Advance Smart Cruise Control (ASCC) reduces speed when advancing too close to the vehicle ahead. It’s a smooth-operating, quality safety feature more carmakers should consider.

Dislikes:

Navigation system not intuitive and inconsistent.

Wind rush in the side windows at high speeds.

Back seats don’t fold down.

Odd-shaped front grille.

Facts & Figures: 2014 Kia Cadenza

Acceleration: 0-60 mph, 7.0 seconds.
Airbags (6).
Fuel economy: 219 mpg (city), 28 mpg (highway), 22 mpg (combined), six-speed automatic transmission with sportmatic shifting.
Government Safety Ratings: NHTSA, not tested.
Horsepower: 293.
Manufacturer’s Suggested Retail Price: $35,100.00.
Manufacturer’s Web site: kia.com.
Price As tested: $41,900.00.
Warranty: Bumper-to-bumper, 5 years/60,000 miles; Powertrain, 10 years/100,000 miles; Roadside Assistance, 5 years/60,000 miles.

What Others Say:

“Performance is similarly unstressed, as the Cadenza swiftly powers up on-ramps and passes other, slower cars with ease. Power delivery is very smooth and the transmission provides timely downshifts, though upshifts are noticeably lazy, even under full throttle.” — Edmunds.com.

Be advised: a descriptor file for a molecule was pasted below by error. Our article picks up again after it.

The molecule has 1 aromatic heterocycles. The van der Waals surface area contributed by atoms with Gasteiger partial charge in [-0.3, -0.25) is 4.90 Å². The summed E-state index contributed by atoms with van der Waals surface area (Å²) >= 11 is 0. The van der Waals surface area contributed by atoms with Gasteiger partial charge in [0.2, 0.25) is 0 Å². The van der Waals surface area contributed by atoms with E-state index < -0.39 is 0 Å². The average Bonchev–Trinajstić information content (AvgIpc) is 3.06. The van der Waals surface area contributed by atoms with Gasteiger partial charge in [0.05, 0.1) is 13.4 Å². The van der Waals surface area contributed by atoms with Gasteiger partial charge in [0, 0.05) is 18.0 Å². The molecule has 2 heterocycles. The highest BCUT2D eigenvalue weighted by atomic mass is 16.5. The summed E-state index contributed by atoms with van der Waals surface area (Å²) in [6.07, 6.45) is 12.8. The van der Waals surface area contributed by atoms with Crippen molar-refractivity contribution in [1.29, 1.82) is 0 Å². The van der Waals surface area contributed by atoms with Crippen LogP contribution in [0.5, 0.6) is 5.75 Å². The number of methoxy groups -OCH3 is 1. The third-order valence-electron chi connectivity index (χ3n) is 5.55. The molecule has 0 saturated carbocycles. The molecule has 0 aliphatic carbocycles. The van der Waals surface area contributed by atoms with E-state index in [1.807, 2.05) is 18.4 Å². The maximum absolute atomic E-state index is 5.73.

“Already faced with several great choices in the segment, large sedan shoppers can thank Kia for making their task more difficult. Compounding the issue, the 2014 Kia Cadenza’s unique mix of price, features and materials makes it a viable alternative to players on both the mainstream and luxury-brand sides of the divide.” — Kelley Blue Book.

“While it’s hard to think of a $42,000 Kia as being a value, the equipment stuffed into a fully loaded Cadenza should make the car hard to overlook for anyone desiring a smooth, comfortable and luxurious sedan.” — Autoblog.com.

The Weekly Driver’s Final Words

“If there were any doubts about the quality of Kia following the success of the Kia Optima, the uncertainties should now be gone. The Kia Cadenza is the best car the manufacturer has made and it’s the real deal on many levels.”